Humanity as one family

Chiara Lubich was conferred the UNESCO Prize for Peace Education in Paris on December 17th, 1996. We publish the speech she gave on that occasion.

After thanking for having been awarded the prestigious prize to the Focolare Movement “an instrument for bringing about unity and peace on our planet, as well as many other excellent and valuable organizations, initiatives and projects,” Chiara Lubich outlined the Spirituality of unity:

This lies in the new way of life it proposes, a new lifestyle adopted by millions of people. It is inspired by profound Christian principles, while also emphasizing parallel values present in other faiths and cultures. In actuality, it has brought to this world of ours—which needs to find or secure peace—precisely peace and unity.

I’m speaking of a new spirituality that is both timely and up-to-date: the spirituality of unity.

It is deeply rooted in certain phrases from the Gospel, phrases that are interlinked.

I will cite only a few here.

Those who share the spirituality of unity also share a profound understanding of the essence of God: God is Love, he is a Father.

In fact, how would it be possible to imagine peace and unity in the world without a vision of humanity as one family? And how can it be seen as such without the presence of one father?

There is the call to open one’s heart to God the Father who certainly does not abandon his children to their own destiny, but who wants to accompany, protect and help them. He knows the depths of every person; he follows each one in particular, counting even the hairs on one’s head. He does not place burdens on their shoulders without being the first to carry them.

He does not leave the renewal of society solely to the initiatives of men and women, but he takes care of it.

To believe in his love, this is what this new spirituality requires, to believe that we are personally and immensely loved by God.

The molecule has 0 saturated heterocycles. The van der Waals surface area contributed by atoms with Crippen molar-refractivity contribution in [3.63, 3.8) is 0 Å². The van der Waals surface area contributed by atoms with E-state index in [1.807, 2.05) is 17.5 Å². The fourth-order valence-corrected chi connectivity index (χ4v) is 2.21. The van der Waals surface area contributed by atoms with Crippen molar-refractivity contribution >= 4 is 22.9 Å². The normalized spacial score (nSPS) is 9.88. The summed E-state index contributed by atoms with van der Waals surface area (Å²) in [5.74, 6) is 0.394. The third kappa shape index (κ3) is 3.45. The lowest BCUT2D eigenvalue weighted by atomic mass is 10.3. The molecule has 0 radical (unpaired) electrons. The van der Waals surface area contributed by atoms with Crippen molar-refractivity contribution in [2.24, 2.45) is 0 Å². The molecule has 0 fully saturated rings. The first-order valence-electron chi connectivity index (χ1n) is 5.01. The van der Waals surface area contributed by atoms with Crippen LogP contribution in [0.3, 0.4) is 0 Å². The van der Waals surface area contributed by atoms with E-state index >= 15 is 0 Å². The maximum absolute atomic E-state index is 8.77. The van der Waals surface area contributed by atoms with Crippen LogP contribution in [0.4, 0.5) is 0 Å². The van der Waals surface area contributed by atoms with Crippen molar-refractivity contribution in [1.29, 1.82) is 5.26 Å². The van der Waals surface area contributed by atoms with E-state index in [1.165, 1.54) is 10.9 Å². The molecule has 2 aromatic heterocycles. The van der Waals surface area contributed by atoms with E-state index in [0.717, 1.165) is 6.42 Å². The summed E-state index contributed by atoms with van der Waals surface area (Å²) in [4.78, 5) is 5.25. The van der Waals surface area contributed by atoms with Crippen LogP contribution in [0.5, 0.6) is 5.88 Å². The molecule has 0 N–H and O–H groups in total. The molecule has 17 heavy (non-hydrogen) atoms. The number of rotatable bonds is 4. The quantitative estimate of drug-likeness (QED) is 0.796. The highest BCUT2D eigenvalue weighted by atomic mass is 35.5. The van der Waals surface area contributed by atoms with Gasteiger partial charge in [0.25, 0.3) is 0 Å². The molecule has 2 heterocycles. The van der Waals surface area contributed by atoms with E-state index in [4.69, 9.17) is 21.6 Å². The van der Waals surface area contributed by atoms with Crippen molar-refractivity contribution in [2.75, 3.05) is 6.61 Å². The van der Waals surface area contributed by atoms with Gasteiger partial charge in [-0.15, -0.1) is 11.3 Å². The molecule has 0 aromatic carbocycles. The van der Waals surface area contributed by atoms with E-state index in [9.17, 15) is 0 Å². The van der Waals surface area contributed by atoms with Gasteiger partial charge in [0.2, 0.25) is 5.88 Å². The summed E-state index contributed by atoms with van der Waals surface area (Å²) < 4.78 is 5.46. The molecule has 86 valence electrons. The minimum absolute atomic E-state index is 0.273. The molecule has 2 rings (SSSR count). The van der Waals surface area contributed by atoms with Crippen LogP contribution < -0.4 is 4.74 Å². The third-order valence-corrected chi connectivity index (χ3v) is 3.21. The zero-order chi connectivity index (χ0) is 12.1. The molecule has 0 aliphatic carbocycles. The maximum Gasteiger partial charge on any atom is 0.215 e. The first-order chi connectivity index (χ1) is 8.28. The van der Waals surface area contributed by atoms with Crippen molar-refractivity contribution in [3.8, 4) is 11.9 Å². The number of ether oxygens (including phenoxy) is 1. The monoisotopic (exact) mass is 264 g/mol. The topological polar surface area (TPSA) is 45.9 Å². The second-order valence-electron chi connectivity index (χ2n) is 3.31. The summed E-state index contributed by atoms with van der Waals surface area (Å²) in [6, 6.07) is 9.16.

To believe.

Believing and choosing him as the Ideal of one’s life from among the countless possibilities offered by our existence is equivalent to intelligently taking on the attitude which everyone will assume at the point of reaching the final destiny: eternity.

Clearly, it is not enough to believe in God’s love; it is not enough to have made this great choice ofhim as our Ideal. The presence and loving care of the Father of all calls each one to be a daughter or ason, loving the Father in return and living out day by day the Father’s loving plan for one’s life, that is, to carry out his will.

And we know that a father’s first desire is for the children to treat each other as brothers and sisters, to care for and to love one another. They should know and practice what can be described as the art of loving.

He wants us to take the initiative in loving without waiting for the other person to love us first.

This art of loving means that we love each one as ourselves, because “You and I,” Gandhi said, “are one. I cannot hurt you without wounding myself.”

He wants us to be the first to love, without expecting the other to love us back.

It means knowing how to “make ourselves one” with others, that is to identify with their burdens, their thoughts, their sufferings and their joys.

If this love for the others is lived together, it becomes mutual.

And Christ, the Father’s Son par excellence, Brother of all, has left a norm for humanity: reciprocal love. He knew how necessary it was so that there might be peace and unity in the world, so that there might be one family.

Certainly today, whoever attempts to shift the mountains of hate and violence faces a huge and heavy task. But what is beyond the strength of a million isolated and separate people appears possible to those who have made reciprocal love, mutual understanding and unity the motivating force of their lives.”

More: Centro Chiara Lubich



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